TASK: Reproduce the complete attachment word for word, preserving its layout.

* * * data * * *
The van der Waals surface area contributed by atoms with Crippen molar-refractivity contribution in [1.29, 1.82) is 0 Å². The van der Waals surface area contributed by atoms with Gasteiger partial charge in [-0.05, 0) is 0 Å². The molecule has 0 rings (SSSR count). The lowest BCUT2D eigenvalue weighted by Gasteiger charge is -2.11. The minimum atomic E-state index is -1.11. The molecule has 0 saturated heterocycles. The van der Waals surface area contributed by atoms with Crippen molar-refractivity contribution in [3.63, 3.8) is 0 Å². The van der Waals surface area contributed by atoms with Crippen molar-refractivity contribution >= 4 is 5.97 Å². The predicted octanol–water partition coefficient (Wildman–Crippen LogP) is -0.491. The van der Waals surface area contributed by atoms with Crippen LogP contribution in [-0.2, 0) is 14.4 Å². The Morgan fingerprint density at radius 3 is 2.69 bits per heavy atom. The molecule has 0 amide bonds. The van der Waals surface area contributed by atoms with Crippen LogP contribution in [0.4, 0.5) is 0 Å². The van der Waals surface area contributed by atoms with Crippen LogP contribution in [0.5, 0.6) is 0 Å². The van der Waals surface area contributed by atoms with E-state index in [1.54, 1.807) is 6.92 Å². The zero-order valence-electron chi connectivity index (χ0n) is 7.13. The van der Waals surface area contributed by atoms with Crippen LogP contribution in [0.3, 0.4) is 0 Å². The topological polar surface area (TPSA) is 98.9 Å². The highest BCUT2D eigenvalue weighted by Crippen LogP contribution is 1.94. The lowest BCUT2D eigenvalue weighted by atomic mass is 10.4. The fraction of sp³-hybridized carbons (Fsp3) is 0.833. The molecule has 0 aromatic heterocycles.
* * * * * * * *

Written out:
The van der Waals surface area contributed by atoms with Crippen molar-refractivity contribution in [1.29, 1.82) is 0 Å². The van der Waals surface area contributed by atoms with Gasteiger partial charge in [-0.05, 0) is 0 Å². The molecule has 0 rings (SSSR count). The lowest BCUT2D eigenvalue weighted by Gasteiger charge is -2.11. The minimum atomic E-state index is -1.11. The molecule has 0 saturated heterocycles. The van der Waals surface area contributed by atoms with Crippen molar-refractivity contribution in [3.63, 3.8) is 0 Å². The van der Waals surface area contributed by atoms with Crippen molar-refractivity contribution >= 4 is 5.97 Å². The predicted octanol–water partition coefficient (Wildman–Crippen LogP) is -0.491. The van der Waals surface area contributed by atoms with Crippen LogP contribution in [-0.2, 0) is 14.4 Å². The Morgan fingerprint density at radius 3 is 2.69 bits per heavy atom. The molecule has 0 amide bonds. The van der Waals surface area contributed by atoms with Crippen LogP contribution in [0.4, 0.5) is 0 Å². The van der Waals surface area contributed by atoms with Crippen LogP contribution in [0.5, 0.6) is 0 Å². The van der Waals surface area contributed by atoms with E-state index in [1.54, 1.807) is 6.92 Å². The zero-order valence-electron chi connectivity index (χ0n) is 7.13. The van der Waals surface area contributed by atoms with Crippen LogP contribution in [0.3, 0.4) is 0 Å². The topological polar surface area (TPSA) is 98.9 Å². The highest BCUT2D eigenvalue weighted by Crippen LogP contribution is 1.94. The lowest BCUT2D eigenvalue weighted by atomic mass is 10.4. The fraction of sp³-hybridized carbons (Fsp3) is 0.833. The molecule has 0 aromatic heterocycles.